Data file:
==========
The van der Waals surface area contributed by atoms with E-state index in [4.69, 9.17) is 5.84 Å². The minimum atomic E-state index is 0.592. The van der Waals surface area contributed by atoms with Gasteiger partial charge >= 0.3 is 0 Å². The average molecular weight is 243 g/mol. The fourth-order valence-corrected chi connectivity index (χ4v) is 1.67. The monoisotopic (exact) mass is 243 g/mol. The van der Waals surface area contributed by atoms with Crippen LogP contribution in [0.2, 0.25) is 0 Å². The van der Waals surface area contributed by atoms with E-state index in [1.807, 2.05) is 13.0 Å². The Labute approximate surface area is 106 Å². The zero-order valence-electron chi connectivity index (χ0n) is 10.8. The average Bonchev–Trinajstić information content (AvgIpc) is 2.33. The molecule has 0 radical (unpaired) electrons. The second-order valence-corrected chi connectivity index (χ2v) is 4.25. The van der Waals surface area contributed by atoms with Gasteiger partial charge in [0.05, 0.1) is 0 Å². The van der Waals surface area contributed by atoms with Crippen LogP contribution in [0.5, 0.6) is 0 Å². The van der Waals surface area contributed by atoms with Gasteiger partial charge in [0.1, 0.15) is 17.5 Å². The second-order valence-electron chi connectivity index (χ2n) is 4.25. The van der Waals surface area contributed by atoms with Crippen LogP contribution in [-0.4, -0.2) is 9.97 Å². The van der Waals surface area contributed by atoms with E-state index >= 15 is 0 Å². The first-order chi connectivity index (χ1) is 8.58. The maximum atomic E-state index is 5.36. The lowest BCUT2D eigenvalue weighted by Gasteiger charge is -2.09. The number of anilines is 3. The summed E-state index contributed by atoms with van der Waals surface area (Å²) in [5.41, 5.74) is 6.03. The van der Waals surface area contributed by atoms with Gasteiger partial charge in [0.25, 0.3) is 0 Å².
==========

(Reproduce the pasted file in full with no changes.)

The van der Waals surface area contributed by atoms with E-state index in [4.69, 9.17) is 5.84 Å². The minimum atomic E-state index is 0.592. The van der Waals surface area contributed by atoms with Gasteiger partial charge >= 0.3 is 0 Å². The average molecular weight is 243 g/mol. The fourth-order valence-corrected chi connectivity index (χ4v) is 1.67. The monoisotopic (exact) mass is 243 g/mol. The van der Waals surface area contributed by atoms with Crippen LogP contribution in [0.2, 0.25) is 0 Å². The van der Waals surface area contributed by atoms with E-state index in [1.807, 2.05) is 13.0 Å². The Labute approximate surface area is 106 Å². The zero-order valence-electron chi connectivity index (χ0n) is 10.8. The average Bonchev–Trinajstić information content (AvgIpc) is 2.33. The molecule has 0 radical (unpaired) electrons. The second-order valence-corrected chi connectivity index (χ2v) is 4.25. The van der Waals surface area contributed by atoms with Gasteiger partial charge in [0.05, 0.1) is 0 Å². The van der Waals surface area contributed by atoms with Crippen LogP contribution in [0.5, 0.6) is 0 Å². The van der Waals surface area contributed by atoms with Gasteiger partial charge in [0.1, 0.15) is 17.5 Å². The second-order valence-electron chi connectivity index (χ2n) is 4.25. The van der Waals surface area contributed by atoms with Crippen LogP contribution in [-0.4, -0.2) is 9.97 Å². The van der Waals surface area contributed by atoms with E-state index >= 15 is 0 Å². The first-order chi connectivity index (χ1) is 8.58. The maximum atomic E-state index is 5.36. The lowest BCUT2D eigenvalue weighted by Gasteiger charge is -2.09. The number of anilines is 3. The summed E-state index contributed by atoms with van der Waals surface area (Å²) in [5.41, 5.74) is 6.03. The van der Waals surface area contributed by atoms with Gasteiger partial charge in [0.25, 0.3) is 0 Å².